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An update of the Culicoides (Diptera: Ceratopogonidae) checklist for the Balkans

Pudar D., Petric D., Allene X., Alten B., Ayhan N., Cvetkovikj A., Garros C., Goletic T., Gunay F., Hlavackova K., Ignjatovic Cupina A., Kavran M., Lestinova T., Mathieu B., Mikov O., Pajovic I., Rakotoarivony I., Stefanovska J., Vaselek S., Zuko A., Balenghien T.. 2018. Parasites and Vectors, 11 : 10 p..

DOI: 10.1186/s13071-018-3051-x

Background: The prime significance of species belonging to the genus Culicoides Latreille, 1809 (Diptera: Ceratopogonidae) is their ability to transmit viruses such as bluetongue virus (BTV) to wild and domestic ruminants. Prior to 1998, BTV was considered exotic in Europe, but according to recent history of its outbreaks, it has become endemic in southern and eastern European countries circulating beyond its expected historical limits, into the Balkan region. The wind-borne long-distance dispersal of Culicoides spp. over water bodies and local spreading between farms emphasize the necessity of filling in the information gaps regarding vector species distribution. In most Balkan countries, data on Culicoides fauna and species distribution are lacking, or information is old and scarce. Results: During this study, 8586 specimens belonging to 41 species were collected. We present the first faunistic data on Culicoides species in the former Yugoslav Republic of Macedonia (FYROM), Kosovo, Montenegro and Serbia. For other countries (Bosnia and Herzegovina, Bulgaria and Croatia), all historical records were compiled for the first time and then expanded with our findings to various extents. In all countries, confirmed or suspected BTV vector species belonging to the subgenera Avaritia and Culicoides were collected. The total number of species sampled during our field collections was 20 in Bosnia and Herzegovina (15 new records), 10 in Bulgaria (2 new records), 10 in Croatia (5 new records), 13 in FYROM, 9 in Kosovo, 15 in Montenegro, and 28 in Serbia. Of these, 14 species were registered for the first time in this part of the Balkans. Conclusions: This paper provides the first data about Culicoides fauna in FYROM, Kosovo, Montenegro and Serbia, as well as new records and an update on the checklists for Bosnia and Herzegovina, Bulgaria and Croatia. These findings provide preliminary insights into the routes of BTV introduction and spreading within the Balkans, and present a valuable contribution to further research related to Culicoides-borne diseases in Europe.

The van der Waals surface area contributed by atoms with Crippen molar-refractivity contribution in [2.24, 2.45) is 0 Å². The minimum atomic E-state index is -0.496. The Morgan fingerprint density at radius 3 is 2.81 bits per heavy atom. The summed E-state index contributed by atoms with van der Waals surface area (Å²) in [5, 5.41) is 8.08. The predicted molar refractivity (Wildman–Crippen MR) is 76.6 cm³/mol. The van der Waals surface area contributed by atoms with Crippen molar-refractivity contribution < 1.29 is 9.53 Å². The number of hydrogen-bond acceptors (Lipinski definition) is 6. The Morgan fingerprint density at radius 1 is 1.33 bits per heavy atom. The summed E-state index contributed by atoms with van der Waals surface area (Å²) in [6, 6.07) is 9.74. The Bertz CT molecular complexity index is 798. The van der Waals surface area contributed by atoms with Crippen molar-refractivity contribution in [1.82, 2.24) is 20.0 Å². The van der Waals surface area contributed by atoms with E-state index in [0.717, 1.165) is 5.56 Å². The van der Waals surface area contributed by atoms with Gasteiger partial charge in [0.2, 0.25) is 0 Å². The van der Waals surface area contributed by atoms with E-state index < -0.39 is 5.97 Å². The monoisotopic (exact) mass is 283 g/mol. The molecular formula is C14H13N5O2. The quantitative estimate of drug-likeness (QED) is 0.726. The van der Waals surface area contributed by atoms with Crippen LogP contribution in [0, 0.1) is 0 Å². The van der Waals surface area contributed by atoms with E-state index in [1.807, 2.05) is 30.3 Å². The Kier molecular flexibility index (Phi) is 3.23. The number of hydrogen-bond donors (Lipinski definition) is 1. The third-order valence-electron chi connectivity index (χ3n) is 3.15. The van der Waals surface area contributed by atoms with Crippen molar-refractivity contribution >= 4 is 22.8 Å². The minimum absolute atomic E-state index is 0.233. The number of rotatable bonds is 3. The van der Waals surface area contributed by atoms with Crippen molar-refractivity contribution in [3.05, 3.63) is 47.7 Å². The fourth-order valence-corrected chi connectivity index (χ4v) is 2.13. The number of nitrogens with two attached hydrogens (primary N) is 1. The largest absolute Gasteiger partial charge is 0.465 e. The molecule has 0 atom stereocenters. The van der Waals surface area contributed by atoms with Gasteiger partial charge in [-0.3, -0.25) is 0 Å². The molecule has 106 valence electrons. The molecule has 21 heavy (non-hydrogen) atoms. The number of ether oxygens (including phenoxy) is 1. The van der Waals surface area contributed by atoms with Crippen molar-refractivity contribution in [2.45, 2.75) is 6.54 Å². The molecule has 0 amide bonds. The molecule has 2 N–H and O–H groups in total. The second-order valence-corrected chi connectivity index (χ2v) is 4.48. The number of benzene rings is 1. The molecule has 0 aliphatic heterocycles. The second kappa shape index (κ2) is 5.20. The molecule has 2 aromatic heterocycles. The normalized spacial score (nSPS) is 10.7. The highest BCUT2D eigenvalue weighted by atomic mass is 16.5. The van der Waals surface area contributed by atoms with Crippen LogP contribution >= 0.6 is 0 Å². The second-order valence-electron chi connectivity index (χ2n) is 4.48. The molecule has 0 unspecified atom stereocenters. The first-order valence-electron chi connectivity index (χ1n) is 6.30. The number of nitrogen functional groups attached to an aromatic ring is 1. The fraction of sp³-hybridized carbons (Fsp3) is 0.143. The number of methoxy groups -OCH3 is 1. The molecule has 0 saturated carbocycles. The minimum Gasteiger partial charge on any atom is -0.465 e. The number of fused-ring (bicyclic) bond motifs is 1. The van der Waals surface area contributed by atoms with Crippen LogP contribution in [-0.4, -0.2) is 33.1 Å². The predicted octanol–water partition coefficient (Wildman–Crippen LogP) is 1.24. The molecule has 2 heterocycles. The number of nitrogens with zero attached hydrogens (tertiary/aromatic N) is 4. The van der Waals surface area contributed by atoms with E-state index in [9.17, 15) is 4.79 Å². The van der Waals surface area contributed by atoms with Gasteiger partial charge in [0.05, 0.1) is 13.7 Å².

Mots-clés : balkans; yougoslavie; serbie-monténégro; bosnie-herzégovine; bulgarie; croatie; ancienne république yougoslave de macédoine (arym); kosovo

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